This article was originally published on April 7 on the Eastern Mennonite School website.
"You are a piece of the puzzle for a better future," is the message that 10 Eastern Mennonite School (EMS) ninth and tenth grade students absorbed from Black community leaders and Civil Rights veterans during an E-term trip to Alabama and Mississippi, March 30-April 4.
The trip was planned in collaboration with Mennonite Mission Network's Youth Venture program. Youth Venture invites young adults to join a team of other young people to serve, learn, worship, and to build relationships in local communities in the United States and around the world.
"MMN seeks to help church communities and other related groups explore this painful yet valuable history," said Andrew Suderman, Mission Network Director of Global Partnerships. "Our hope is these experiences will help us all better understand the work we need to do to better live into the diversity and beauty of God's good creation."
Talking with people who marched and made sacrifices in the movement brought stories they had read about in history books come alive, the students said.
"A lot of people feel like our generation can bring hope," said one. "To have them say that we can bring change makes me want to make change."
And another, "To hear a Black person who has lived through such hard times believe we can make change inspires me."
The students brought open hearts and minds to the trip, said the leaders, in part due to preparation through class work in the months leading up to the trip. Shannon Roth's ninth grade U.S. History class had studied history up until the Reconstruction era. Mark Gornto's English class had read and discussed Bryan Stevenson's Just Mercy: A Story of Justice and Redemption, which highlights the injustices of mass incarceration.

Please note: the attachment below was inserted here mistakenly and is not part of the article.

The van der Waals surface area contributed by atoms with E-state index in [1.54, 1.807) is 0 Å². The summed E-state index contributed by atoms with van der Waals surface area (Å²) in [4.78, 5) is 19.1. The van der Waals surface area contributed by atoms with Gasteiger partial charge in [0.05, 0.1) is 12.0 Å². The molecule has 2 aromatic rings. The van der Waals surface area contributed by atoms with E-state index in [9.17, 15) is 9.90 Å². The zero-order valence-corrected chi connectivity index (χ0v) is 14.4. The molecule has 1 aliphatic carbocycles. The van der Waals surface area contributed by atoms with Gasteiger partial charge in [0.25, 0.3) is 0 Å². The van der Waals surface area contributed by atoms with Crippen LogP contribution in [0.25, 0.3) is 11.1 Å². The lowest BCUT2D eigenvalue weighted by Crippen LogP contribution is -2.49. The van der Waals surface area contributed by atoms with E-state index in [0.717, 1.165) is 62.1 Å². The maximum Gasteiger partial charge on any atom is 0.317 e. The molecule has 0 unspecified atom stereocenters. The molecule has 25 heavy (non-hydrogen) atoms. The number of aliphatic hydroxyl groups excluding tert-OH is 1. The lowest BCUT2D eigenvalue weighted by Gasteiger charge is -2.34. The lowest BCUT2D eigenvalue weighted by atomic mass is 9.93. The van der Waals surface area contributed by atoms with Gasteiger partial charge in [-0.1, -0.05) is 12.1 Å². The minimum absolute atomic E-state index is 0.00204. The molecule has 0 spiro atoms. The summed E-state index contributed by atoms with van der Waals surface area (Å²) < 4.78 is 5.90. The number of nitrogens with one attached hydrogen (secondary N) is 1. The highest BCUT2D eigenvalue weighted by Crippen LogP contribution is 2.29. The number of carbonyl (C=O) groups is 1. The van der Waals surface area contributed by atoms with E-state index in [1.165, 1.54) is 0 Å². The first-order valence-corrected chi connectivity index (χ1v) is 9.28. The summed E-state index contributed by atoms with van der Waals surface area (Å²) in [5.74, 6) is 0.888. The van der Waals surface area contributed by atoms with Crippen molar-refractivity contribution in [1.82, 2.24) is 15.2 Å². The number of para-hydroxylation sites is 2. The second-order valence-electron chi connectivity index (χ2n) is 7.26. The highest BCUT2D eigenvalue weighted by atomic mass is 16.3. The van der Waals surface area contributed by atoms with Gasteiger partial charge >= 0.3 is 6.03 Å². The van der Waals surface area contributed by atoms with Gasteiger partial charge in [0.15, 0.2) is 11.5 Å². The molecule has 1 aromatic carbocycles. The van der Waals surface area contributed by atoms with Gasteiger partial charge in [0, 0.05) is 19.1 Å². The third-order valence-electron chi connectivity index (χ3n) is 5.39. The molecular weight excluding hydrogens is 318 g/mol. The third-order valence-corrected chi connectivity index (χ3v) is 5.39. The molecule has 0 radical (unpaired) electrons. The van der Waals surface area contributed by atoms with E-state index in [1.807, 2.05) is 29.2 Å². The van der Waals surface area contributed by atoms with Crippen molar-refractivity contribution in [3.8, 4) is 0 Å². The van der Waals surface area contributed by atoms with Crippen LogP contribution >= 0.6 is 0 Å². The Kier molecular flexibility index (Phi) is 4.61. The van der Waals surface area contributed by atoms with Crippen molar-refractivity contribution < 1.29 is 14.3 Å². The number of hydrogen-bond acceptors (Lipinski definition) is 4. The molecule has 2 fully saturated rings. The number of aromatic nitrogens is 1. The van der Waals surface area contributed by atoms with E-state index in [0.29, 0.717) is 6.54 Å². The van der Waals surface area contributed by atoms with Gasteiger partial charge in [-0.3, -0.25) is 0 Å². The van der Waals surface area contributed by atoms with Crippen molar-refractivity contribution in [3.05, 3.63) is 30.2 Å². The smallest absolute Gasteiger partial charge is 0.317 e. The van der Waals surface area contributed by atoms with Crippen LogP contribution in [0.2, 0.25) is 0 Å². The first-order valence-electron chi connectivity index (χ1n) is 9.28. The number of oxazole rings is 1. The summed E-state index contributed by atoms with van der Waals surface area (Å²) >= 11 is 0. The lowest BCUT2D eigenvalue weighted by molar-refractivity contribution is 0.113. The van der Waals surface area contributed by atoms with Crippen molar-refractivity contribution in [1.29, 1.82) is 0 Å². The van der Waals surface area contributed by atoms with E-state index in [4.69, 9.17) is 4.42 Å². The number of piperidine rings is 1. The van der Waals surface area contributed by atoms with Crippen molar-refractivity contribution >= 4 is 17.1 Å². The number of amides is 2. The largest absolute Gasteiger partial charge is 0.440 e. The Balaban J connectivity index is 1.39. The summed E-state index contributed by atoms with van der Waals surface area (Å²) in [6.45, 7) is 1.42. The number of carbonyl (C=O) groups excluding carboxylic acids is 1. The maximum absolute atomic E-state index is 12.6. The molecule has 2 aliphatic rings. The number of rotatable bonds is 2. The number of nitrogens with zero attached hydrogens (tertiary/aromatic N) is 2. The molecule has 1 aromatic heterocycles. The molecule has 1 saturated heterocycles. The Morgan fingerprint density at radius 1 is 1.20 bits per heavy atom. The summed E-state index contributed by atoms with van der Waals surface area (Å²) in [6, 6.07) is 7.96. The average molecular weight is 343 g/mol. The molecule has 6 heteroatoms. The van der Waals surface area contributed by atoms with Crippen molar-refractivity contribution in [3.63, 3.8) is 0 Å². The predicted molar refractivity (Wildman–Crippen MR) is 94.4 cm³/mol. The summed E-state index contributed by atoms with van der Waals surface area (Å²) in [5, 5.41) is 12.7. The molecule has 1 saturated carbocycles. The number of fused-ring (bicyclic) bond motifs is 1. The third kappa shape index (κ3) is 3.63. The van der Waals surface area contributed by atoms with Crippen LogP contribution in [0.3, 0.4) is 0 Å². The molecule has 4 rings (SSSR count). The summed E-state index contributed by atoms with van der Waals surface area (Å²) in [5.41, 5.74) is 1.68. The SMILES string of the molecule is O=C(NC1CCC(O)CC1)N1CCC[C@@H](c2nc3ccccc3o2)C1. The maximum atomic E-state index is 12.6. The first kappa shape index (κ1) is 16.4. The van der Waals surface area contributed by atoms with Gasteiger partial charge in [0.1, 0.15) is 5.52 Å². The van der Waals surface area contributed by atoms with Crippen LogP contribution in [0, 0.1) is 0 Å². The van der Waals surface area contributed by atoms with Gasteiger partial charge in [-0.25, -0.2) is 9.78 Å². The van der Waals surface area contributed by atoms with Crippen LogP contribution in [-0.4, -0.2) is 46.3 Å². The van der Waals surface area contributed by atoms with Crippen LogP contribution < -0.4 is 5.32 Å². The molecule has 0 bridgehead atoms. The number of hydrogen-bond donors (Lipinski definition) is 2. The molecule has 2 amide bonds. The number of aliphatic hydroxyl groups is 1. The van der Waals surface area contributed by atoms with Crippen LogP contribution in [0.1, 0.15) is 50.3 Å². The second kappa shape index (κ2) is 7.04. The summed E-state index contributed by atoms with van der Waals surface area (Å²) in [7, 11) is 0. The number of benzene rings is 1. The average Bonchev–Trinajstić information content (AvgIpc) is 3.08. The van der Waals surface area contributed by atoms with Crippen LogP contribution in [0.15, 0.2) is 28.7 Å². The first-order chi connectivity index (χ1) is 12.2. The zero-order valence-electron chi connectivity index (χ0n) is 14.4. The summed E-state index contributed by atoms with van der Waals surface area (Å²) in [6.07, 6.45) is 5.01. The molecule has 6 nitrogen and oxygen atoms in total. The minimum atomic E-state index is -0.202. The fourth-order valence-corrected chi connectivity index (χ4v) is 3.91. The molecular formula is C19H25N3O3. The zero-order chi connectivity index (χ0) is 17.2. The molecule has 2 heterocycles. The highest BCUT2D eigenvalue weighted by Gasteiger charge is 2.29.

Armond Bragg told the EMS students he was 18 years old when he dropped his sister off at the 16th Street Baptist Church in Birmingham on Sept. 15, 1963, and went to work. After his shift, he learned a bomb had torn through the church, killing four young girls.
Bragg pointed out details from the bombing in the beautiful church, where he is still a member. The church was targeted because it was a headquarters for civil rights rallies at the time.
Across the street, statues in the Kelly Ingram Park memorialize the girls who were killed, as well as hundreds of other children and teens who were part of protests on those streets, enduring beatings, biting dogs, and fire hoses.
The next stop was the National Memorial for Peace and Justice in Montgomery, the nation's first memorial dedicated to the legacy of enslaved Black people, terrorism by lynching, and the humiliation of racial segregation. The six-acre memorial features 800 six-foot monuments, sculpture, art and design to contextualize racial terror.
Students found the pillar memorializing Charlotte Harris, lynched in Harrisonburg, Virginia, on Feb. 28, 1878. Harrisonburg is the town where their school is located.
The Legacy Museum, directly across the street from the National Memorial for Peace and Justice, depicts the journey of Black people from enslavement, to Reconstruction, to lynching, segregation, and the current reality of mass incarceration.
The Equal Justice Initiative — spearheaded by attorney and author Bryan Stevenson — launched these interactive educational sites. One of them, the Community Remembrance Project, is an exhibit containing 800 jars of soil collected around the country from lynching sites.